Sunday, 14 November 2010

Montale Aoud Lime

Of the Montale Oud fragrance samples I have, Aoud Lime has to be the strangest. I find it quite difficult to write about. Although rather compelling in a way, Aoud Lime is quite an austere fragrance, aloof and even a bit forbidding really. Notes include Pakistan oud, rose, iris, amber, patchouli, sandalwood and saffron. Reading these notes, I am left more confused than ever. Aoud lime does have oud in abundance, medicinal, tart and tangy, which no doubt is augmented by the heavy overdose of saffron. I'm also confused by the word lime in the title. Does this mean citrus lime, or lime as in from the Linden Tree? Either way, I don't get a lot of florals or citrus in Aoud Lime. It starts dry, medicinal, tart and pungent, and remains that way for most of its duration on my skin. I also detect very little rose or iris, zero amber, hardly a smidgen of sandalwood and nary a breath of patchouli. What I get is saffron and oud from start to finish. I thought the use of sandalwood and amber would sweeten things up a little, but Aoud Lime has to be the dryest and most austere Westernised Oud scent I've encountered.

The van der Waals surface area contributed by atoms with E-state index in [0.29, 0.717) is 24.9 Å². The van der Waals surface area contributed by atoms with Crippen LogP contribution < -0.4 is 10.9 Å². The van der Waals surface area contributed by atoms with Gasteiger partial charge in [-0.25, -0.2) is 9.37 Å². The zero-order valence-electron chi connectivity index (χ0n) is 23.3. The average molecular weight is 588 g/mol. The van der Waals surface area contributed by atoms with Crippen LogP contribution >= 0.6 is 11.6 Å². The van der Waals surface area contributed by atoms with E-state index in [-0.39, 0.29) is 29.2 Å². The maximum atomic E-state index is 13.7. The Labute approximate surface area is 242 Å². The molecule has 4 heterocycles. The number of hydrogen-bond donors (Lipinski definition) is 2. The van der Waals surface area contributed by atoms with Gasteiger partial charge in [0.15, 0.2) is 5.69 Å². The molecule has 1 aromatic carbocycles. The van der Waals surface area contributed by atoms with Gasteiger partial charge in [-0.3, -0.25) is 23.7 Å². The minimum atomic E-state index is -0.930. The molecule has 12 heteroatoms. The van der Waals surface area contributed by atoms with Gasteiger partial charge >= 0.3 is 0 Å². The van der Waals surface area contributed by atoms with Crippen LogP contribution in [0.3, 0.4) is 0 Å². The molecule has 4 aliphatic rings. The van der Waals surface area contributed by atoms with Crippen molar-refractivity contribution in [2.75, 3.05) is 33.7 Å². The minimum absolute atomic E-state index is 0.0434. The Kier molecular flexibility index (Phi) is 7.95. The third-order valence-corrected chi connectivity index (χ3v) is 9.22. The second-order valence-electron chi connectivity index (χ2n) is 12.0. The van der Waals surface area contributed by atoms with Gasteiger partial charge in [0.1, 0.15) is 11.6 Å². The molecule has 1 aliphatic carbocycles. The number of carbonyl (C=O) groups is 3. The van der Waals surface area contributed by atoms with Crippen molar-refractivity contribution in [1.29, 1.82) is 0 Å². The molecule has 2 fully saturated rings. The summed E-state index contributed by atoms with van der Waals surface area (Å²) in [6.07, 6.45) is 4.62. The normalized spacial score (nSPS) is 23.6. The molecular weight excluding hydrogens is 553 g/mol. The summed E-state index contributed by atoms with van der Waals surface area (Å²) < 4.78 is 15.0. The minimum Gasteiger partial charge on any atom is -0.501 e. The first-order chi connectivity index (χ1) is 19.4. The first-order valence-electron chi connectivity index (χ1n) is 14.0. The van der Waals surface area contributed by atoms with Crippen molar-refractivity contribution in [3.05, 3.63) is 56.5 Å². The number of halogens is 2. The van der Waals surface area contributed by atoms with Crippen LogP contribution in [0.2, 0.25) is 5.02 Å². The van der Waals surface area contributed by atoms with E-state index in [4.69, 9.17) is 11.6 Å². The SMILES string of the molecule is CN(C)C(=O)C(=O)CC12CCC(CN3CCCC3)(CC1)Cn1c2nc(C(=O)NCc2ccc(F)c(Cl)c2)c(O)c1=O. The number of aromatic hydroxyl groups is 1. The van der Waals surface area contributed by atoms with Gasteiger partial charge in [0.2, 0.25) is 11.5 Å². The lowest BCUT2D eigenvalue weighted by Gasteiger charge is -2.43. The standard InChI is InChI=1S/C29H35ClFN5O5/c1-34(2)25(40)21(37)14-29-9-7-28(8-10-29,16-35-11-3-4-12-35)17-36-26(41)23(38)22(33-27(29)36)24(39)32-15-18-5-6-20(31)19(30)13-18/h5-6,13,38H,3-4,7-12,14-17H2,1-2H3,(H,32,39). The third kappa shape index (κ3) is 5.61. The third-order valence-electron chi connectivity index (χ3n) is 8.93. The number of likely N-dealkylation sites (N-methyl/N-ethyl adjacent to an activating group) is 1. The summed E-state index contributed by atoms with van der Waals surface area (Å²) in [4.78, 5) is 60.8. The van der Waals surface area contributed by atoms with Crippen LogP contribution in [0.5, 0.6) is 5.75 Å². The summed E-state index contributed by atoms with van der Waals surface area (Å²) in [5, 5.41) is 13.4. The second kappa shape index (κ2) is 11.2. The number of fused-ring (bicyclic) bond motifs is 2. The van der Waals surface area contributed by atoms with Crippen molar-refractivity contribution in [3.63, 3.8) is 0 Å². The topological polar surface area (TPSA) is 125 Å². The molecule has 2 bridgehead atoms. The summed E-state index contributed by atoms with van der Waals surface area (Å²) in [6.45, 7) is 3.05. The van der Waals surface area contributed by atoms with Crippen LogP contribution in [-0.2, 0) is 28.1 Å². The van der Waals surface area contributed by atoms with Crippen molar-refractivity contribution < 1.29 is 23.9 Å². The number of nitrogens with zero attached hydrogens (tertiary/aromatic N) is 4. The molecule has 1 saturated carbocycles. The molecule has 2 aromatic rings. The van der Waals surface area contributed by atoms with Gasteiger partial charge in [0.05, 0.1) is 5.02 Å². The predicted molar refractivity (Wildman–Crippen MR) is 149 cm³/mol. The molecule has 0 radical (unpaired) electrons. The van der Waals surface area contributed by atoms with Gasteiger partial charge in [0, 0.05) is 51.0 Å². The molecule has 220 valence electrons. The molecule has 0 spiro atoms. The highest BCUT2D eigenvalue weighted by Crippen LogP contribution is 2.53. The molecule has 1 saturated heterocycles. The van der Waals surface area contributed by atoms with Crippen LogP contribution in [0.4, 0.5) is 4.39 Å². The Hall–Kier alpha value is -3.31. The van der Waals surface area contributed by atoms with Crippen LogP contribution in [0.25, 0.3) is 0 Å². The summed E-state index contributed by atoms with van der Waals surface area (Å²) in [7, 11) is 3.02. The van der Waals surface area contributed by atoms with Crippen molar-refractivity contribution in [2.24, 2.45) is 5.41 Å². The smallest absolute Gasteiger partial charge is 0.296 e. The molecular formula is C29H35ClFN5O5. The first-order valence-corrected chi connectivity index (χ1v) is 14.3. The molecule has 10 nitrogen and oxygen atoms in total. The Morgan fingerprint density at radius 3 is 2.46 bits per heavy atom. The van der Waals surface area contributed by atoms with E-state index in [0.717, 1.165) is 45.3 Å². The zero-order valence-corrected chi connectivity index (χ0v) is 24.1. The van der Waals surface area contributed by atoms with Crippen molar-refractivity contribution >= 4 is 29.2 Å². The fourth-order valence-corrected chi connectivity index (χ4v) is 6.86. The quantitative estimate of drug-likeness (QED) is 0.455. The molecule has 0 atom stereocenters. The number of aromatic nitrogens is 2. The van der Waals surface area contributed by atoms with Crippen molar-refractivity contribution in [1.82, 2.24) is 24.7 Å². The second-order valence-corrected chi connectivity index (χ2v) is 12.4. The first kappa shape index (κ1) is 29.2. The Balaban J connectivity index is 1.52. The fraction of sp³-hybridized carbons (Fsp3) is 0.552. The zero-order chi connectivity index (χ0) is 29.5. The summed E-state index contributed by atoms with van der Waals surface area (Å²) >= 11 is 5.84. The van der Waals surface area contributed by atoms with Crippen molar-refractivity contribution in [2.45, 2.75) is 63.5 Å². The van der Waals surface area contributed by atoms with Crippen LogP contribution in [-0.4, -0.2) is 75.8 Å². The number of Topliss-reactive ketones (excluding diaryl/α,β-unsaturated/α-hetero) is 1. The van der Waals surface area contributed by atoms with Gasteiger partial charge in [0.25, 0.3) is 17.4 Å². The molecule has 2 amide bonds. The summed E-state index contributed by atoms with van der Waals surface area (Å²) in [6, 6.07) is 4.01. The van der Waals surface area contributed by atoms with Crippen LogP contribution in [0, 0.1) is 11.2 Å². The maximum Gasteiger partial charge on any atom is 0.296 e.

If this summary leaves you wondering whether I like this or not, then you are best off knowing that I'm not really sure myself. Some days I can bear Aoud Lime, and perhaps even like it. On other days I'm either bewildered or slightly repulsed. As I mentioned earlier, it's very difficult to write about Aoud Lime and really convey what it is like to wear it. If you enjoy oud, then I think you will at least gain something from sampling this. If you don't like oud to start with, then I think you are going to struggle from the word go.

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